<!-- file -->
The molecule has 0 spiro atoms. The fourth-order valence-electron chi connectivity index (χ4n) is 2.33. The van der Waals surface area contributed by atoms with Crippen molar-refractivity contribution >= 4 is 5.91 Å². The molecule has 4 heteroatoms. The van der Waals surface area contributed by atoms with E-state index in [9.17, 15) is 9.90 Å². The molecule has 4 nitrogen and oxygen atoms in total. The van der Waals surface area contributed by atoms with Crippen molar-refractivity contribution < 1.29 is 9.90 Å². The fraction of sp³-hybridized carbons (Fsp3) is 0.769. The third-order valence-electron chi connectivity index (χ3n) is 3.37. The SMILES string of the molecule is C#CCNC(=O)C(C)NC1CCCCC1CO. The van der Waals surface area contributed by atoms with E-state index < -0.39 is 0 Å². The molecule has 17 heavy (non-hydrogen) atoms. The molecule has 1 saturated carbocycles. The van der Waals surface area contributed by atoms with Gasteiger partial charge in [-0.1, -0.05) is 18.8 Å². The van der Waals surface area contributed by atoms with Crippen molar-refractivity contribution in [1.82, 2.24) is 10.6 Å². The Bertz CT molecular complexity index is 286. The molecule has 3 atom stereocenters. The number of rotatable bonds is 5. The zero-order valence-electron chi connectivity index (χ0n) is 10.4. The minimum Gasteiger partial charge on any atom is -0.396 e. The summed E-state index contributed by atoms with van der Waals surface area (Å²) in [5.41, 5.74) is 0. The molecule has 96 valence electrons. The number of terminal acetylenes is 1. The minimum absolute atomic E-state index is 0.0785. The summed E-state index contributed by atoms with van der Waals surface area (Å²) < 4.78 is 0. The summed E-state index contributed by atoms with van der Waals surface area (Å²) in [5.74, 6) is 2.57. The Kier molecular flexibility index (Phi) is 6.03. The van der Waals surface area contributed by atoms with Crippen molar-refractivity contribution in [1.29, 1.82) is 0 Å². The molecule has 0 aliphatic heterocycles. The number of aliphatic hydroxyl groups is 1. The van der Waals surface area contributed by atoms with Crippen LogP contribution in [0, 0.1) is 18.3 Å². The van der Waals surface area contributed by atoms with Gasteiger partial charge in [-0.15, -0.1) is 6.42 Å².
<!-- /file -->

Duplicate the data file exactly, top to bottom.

The molecule has 0 spiro atoms. The fourth-order valence-electron chi connectivity index (χ4n) is 2.33. The van der Waals surface area contributed by atoms with Crippen molar-refractivity contribution >= 4 is 5.91 Å². The molecule has 4 heteroatoms. The van der Waals surface area contributed by atoms with E-state index in [9.17, 15) is 9.90 Å². The molecule has 4 nitrogen and oxygen atoms in total. The van der Waals surface area contributed by atoms with Crippen molar-refractivity contribution < 1.29 is 9.90 Å². The fraction of sp³-hybridized carbons (Fsp3) is 0.769. The third-order valence-electron chi connectivity index (χ3n) is 3.37. The SMILES string of the molecule is C#CCNC(=O)C(C)NC1CCCCC1CO. The van der Waals surface area contributed by atoms with E-state index < -0.39 is 0 Å². The molecule has 17 heavy (non-hydrogen) atoms. The molecule has 1 saturated carbocycles. The van der Waals surface area contributed by atoms with Gasteiger partial charge in [-0.1, -0.05) is 18.8 Å². The van der Waals surface area contributed by atoms with Crippen molar-refractivity contribution in [1.82, 2.24) is 10.6 Å². The Bertz CT molecular complexity index is 286. The molecule has 3 atom stereocenters. The number of rotatable bonds is 5. The zero-order valence-electron chi connectivity index (χ0n) is 10.4. The minimum Gasteiger partial charge on any atom is -0.396 e. The summed E-state index contributed by atoms with van der Waals surface area (Å²) in [5.41, 5.74) is 0. The molecule has 96 valence electrons. The number of terminal acetylenes is 1. The minimum absolute atomic E-state index is 0.0785. The summed E-state index contributed by atoms with van der Waals surface area (Å²) < 4.78 is 0. The summed E-state index contributed by atoms with van der Waals surface area (Å²) in [5.74, 6) is 2.57. The Kier molecular flexibility index (Phi) is 6.03. The van der Waals surface area contributed by atoms with Crippen molar-refractivity contribution in [1.29, 1.82) is 0 Å². The molecule has 0 aliphatic heterocycles. The number of aliphatic hydroxyl groups is 1. The van der Waals surface area contributed by atoms with Crippen LogP contribution in [0, 0.1) is 18.3 Å². The van der Waals surface area contributed by atoms with Gasteiger partial charge in [-0.15, -0.1) is 6.42 Å².